This factory-installed integrated intelligent machine control system comes standard with stroke-sensing hydraulic cylinders, multiple Global Navigation Satellite System (GNSS) components and an Inertial Measurement Unit (IMU) sensor. The stroke-sensing cylinder provides accurate, real-time bucket position information to the large in-cab monitor, while the IMU reports the machine orientation.
The iMC technology does require 3D models. “The direction that we’ve gone as a company is to be able to make any 2D site into a 3D site,” says Earing. “The entire industry is moving toward 3D. We know that is the overarching future of this industry.”
John Deere offers four grade management options: SmartGrade, SmartGrade-Ready with 2D, 3D Grade Guidance and 2D Grade Guidance. Upgrade kits for each option enable customers to adopt the technology at their own pace.
“By incorporating precision technology such as SmartGrade on our excavator lineup, we are boosting jobsite productivity and efficiency while enhancing the capabilities of our operators,” says Steger. “However, there isn’t a one-size-fits-all solution, and contractors need options to pair the right technology with their business needs. This is where customers really benefit from the flexibility of our grade management path.”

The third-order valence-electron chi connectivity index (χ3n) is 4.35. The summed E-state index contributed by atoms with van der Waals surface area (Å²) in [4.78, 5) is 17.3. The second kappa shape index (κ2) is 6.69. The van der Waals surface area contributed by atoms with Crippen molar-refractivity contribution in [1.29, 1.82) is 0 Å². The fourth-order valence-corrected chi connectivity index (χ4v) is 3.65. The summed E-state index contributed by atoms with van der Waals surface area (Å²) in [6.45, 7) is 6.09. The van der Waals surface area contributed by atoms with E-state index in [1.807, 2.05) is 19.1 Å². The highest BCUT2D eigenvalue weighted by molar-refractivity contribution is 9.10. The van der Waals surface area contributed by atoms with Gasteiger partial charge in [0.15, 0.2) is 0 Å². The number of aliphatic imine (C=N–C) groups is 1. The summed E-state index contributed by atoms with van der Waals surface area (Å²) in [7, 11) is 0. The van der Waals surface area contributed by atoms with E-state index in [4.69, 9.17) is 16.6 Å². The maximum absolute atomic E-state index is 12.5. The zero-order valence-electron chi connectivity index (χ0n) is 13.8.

The SmartGrade excavator automates the boom and bucket functions, allowing the operator to more easily achieve an accurate finish grade. The system uses GNSS positioning technology for accurate horizontal and vertical positioning.
Defined Work Area Improves Safety
By always understanding exactly where the boom and bucket are positioned on site, such technology can be used to restrict the defined operating area and give operators warnings if they are approaching areas with obstacles, such as overhead power lines, buildings, walls, etc.
“Automation in excavators has come a long way,” says Neal. “Our Ease-of-Use features can create a ‘safety bubble’ around the machine that will help prevent the machine from striking an object, as well as keeping people safe around the machine. We have the ability to create virtual ceilings above and below the machine, in front of the machine and side to side, as well as cab avoidance.”